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Nissan Working Up 200+ Mile Version of Leaf Battery-Car

“We want to be competitive,” says CEO Ghosn, as GM reveals long-range Chevy Bolt.

by on Jan.12, 2015

The current Nissan Leaf is due for a redesign and new battery pack in two years.

Nissan is planning to launch a new version of its Leaf battery-electric vehicle about two years from now, and it will offer a “high-output” version that should deliver 200 miles or more of range.

That would roughly double the current Leaf’s battery range – and put it up against the Chevrolet Bolt, the new 200-mile pure battery-electric vehicle General Motors announced on Monday during the opening day of media previews at the North American International Auto Show.

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“We want to be competitive,” Ghosn said during a conversation following a media briefing, quickly adding, “It may have even more range.” (more…)

Nissan Leaf Breaks EV Sales Record for U.S. – Again

Maker tracking to hit 30,000 units.

by on Oct.30, 2014

The Nissan Leaf broke it's on single-year sales record, which it set last year, with two months left this year.

And the winner is…the Nissan Leaf! Again.

The best-selling electric vehicle in the world set a new annual sales record in the U.S. with two months to spare. Through September, the company sold 21,822 Leafs and was on pace to beat the previous high of 22,610 in 2013.

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The Leaf set that record too. For the record, Leaf sales are up 36% this year and are on track to approach 30,000 units. (more…)

First Drive: 2011 Nissan Leaf

Battery car charges into the unknown.

by on Sep.10, 2010

The 2011 Nissan Leaf is the first of several battery vehicles from the Japanese maker.

Automakers, by nature, tend to be a risk-averse group.  No surprise considering a major new vehicle program can quickly run costs up to a billion dollars or more.

Yet, Nissan is putting plenty on the line as it gets ready to roll out its first battery-electric vehicle, or BEV, the 2011 Leaf.  Not just money, but prestige, with CEO Carlos Ghosn’s own reputation on the line as he personally champions the breakthrough battery car.

Will the 2011 Nissan Leaf live up to expectations as the first purely battery-driven automobile to meet the needs of the typical American motorist, rather than tech-crazy “first adopters” and enviro-addicts willing to opt for anything promoted as green?  To find out, we jumped at the change to drive the new BEV, which Nissan had waiting for us at its technical center in suburban Detroit.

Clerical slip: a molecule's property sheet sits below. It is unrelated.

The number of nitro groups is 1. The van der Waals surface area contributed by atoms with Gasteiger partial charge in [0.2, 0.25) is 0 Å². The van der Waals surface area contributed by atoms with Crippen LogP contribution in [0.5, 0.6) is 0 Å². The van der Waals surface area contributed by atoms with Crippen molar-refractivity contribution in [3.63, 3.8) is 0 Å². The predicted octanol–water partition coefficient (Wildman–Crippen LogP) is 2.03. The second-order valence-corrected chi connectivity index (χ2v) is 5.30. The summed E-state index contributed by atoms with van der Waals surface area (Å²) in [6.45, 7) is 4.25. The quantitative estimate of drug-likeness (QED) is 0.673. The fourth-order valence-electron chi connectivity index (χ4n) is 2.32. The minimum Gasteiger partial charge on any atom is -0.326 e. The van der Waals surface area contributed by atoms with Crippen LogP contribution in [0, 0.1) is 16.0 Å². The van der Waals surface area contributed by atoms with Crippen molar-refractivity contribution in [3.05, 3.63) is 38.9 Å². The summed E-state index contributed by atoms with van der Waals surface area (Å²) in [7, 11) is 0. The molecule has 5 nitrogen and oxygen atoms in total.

It takes only a quick glimpse to recognize the Leaf isn’t your everyday automobile.  Like Toyota, with the popular Prius, Nissan has opted for a unique – and distinctive – design that will blare out, “I’m different,” as it rolls by.

Now, that’s not just to let owners easily show off their environmentalist bona fides.  There’s a practical purpose to the sweeping lines of the 2011 Nissan Leaf.  Minimizing aerodynamic resistance has yielded a significant bump in the BEV’s range and improved performance as well, the maker claims.  It also has advantages when it comes to creature comfort.

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In the plus column when it comes to electric vehicles is their naturally quiet nature.  You don’t have a big internal combustion engine roaring away directly in front of you.  But that creates what some call the “stumps in the swap syndrome.”  All the little tics and pops that are normally masked by the IC engine are suddenly quite apparent.


California Regulators Just Say “No” to Chevrolet Volt HOV Access and a $5,000 Tax Credit

Senior GM exec sees no sales "impact." Volt to qualify in 2012?

by on Jul.28, 2010

The Chevrolet Volt is moving from prototype to production, but it won't have access to commuter lanes along the way.

Is it a show of favoritism or simply the strict interpretation of the rules?  Either way, buyers of the new Chevrolet Volt will not get the coveted sticker that gives them access to the California’s fast-moving commuter lanes, nor will they qualify for a potential $5,000 state-funded rebate.

But those who opt for another new battery car, the 2011 Nissan Leaf, will qualify for both, according to the California Air Resources Board.  Considering both vehicles will soon go to market with lease rates of $350 a month, it raises the possibility that CARB will, in effect, be lending support to Nissan at Chevy’s expense.

While a senior General Motors official is clearly disappointed, he stresses that some tweaks to the Volt emission system should allow it to qualify for the HOV – or High-Occupancy Vehicle – lane pass and tax break by 2012, a little more than a year after the first Volt rolls into dealer showrooms. (See Single Occupant Honda CNG and Fuel Cell Vehicles Granted California High Occupancy Vehicle Access)

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In the meantime, insists Volt’s program chief Tony Posawatz, “The car won’t have trouble selling,” especially during the first year, he tells, when availability of what is technically known as an extended-range electric vehicle, or E-REV, will be limited to just 10,000 vehicles.